Urban parks are more than just stretches of green amidst buildings and traffic. Entering a good park can change your whole sense of place, leaving you feeling like you just went away without leaving the city. We’ve compiled a list of 10 of our favorite parks, which run the gamut in size and features. Sprawled across the city, these urban oases all have something unique to offer, whether you’re in the mood for a picnic, a bike ride, a party or simply an afternoon stroll. Click on to start planning your next urban escape.
When it comes to finding unique shops, restaurants and cafes, there’s no better place than Neukölln. The district has become a paradise of off-kilter vintage boutiques, with a focus on buying local and a refined aesthetic that keeps the chain stores and shopping malls at bay. The innovative spaces of Neukölln create the perfect balance between a unique shopping experience and a vibrant nightlife scene. The hip district welcomes you to stroll through the streets, enjoy the start of summer and perhaps stumble upon some new (or used) treasures. To help you navigate your way through all the different kiezes, we’ve put together a guide to lead you into our favorite spots. We’re introducing a selection of newly opened stores along with some old favorites. Check out our list after the jump. For more recommendations of the district please also see our first Neukölln guide with more places in it.
When is someone truly German? In “Past Present Tense,” filmmaker Christa Joo Hyun D’Angelo creates a discourse on racism that provokes us to examine the question of German identity and its relationship to racism of the past and present. Through the years of social and political transitions, Germany’s identity has been shaped into the contemporary society we know. This film encourages the audience to analyze their perception of class, race and privilege on a national scale, though I couldn’t help but notice how prevalent the issue was in Berlin alone. Through the intimate stories told from the perspectives of Germans of minority descent, I found both solace and frustration in hearing about their experiences and opinions, much of which often go unheard and unseen in Berlin, as topics like racial discrimination may be too fragile for conversation when our society has been working to repress the past. So are we still infatuated with past ideals? Click on to examine the question of racism in contemporary Berlin and see some of the film highlights.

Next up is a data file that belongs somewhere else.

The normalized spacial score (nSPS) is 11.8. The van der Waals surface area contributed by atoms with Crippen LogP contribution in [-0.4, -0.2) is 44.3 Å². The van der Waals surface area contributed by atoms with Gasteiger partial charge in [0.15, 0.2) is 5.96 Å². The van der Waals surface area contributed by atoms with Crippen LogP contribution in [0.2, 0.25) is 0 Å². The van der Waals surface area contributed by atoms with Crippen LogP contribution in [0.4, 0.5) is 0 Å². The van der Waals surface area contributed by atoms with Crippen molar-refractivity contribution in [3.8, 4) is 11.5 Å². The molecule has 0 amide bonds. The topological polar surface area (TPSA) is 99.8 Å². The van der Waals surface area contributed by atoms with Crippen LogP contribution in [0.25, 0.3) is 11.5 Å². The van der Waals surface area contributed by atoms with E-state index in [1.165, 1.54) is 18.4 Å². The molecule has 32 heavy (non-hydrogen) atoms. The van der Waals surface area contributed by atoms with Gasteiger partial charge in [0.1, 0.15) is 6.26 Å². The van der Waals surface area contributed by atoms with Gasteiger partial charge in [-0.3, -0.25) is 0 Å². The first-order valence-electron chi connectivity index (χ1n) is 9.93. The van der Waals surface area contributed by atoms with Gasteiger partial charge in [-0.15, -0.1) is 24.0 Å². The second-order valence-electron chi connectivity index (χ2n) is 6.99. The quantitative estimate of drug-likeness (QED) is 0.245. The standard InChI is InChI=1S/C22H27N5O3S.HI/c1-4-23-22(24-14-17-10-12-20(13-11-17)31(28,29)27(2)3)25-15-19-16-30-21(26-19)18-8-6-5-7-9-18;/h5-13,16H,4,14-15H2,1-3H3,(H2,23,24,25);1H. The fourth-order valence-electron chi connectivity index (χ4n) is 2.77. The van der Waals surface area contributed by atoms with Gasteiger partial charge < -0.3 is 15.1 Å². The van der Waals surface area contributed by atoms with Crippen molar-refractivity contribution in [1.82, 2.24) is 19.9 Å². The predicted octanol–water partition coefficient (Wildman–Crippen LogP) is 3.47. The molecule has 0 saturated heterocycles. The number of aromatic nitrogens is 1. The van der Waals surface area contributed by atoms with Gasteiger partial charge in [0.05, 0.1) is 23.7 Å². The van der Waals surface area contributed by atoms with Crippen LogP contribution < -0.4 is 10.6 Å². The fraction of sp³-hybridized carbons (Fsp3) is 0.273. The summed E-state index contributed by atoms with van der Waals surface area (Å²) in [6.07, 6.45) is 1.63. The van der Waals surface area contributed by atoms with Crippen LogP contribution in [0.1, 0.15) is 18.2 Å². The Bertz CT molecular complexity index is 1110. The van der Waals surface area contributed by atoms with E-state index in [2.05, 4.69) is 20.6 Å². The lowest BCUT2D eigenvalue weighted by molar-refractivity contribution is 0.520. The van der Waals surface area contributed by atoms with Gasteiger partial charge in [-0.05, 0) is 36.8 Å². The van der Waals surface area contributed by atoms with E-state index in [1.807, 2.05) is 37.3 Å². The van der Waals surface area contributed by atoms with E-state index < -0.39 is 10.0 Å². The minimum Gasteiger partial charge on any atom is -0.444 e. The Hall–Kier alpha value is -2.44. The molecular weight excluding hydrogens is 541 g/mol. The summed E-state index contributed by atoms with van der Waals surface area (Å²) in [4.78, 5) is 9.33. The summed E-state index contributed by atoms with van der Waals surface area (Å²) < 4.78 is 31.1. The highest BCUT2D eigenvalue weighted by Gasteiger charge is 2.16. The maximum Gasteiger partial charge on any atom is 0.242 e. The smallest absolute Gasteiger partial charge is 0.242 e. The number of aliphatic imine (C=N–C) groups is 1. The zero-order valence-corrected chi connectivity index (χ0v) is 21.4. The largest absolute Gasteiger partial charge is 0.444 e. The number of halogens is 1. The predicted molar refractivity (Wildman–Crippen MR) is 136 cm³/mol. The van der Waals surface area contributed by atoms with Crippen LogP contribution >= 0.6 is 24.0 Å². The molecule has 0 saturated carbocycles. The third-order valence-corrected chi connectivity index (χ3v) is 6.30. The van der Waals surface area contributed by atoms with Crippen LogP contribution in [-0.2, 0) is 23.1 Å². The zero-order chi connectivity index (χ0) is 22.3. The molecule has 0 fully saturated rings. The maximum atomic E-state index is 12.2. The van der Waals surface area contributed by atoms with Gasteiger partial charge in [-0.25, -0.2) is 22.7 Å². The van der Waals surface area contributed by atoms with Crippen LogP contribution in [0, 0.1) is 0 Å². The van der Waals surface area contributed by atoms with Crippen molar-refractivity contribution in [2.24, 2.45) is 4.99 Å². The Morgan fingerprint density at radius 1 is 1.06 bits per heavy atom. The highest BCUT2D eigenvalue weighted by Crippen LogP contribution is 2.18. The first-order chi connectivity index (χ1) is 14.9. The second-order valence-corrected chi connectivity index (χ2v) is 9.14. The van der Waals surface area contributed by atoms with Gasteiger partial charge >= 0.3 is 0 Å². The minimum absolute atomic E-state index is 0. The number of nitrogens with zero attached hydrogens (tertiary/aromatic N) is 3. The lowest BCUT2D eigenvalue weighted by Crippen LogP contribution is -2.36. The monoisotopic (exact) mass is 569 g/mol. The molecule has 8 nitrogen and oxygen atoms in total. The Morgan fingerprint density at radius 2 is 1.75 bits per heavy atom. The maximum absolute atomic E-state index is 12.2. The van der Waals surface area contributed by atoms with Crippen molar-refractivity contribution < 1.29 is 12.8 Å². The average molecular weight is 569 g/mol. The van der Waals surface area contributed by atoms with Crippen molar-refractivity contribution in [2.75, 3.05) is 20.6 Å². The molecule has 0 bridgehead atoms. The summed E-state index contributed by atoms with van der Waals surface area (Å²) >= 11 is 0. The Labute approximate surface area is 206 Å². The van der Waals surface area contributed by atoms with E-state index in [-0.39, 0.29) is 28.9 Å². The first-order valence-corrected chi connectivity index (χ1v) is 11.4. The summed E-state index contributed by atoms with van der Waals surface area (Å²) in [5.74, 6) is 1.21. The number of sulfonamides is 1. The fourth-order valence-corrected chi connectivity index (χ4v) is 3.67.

Ayurveda is a term based on thousands of years of holy Indian scripture that translates to “the knowledge of life.” It is a holistic science of health with a focus on the maintenance of a balanced state of being. Our bodies contain three doshas, which are biological energies that express patterns in our physical, emotional and mental characteristics. There’s no doubt about the food and drinks we ingest affecting our doshas, and now a new lunch spot in Schöneberg is serving up delicious Thalis with the right combination of herbs and spices to balance our Ayurvedic constitutions. Check out their fresh new concept and menu after the jump!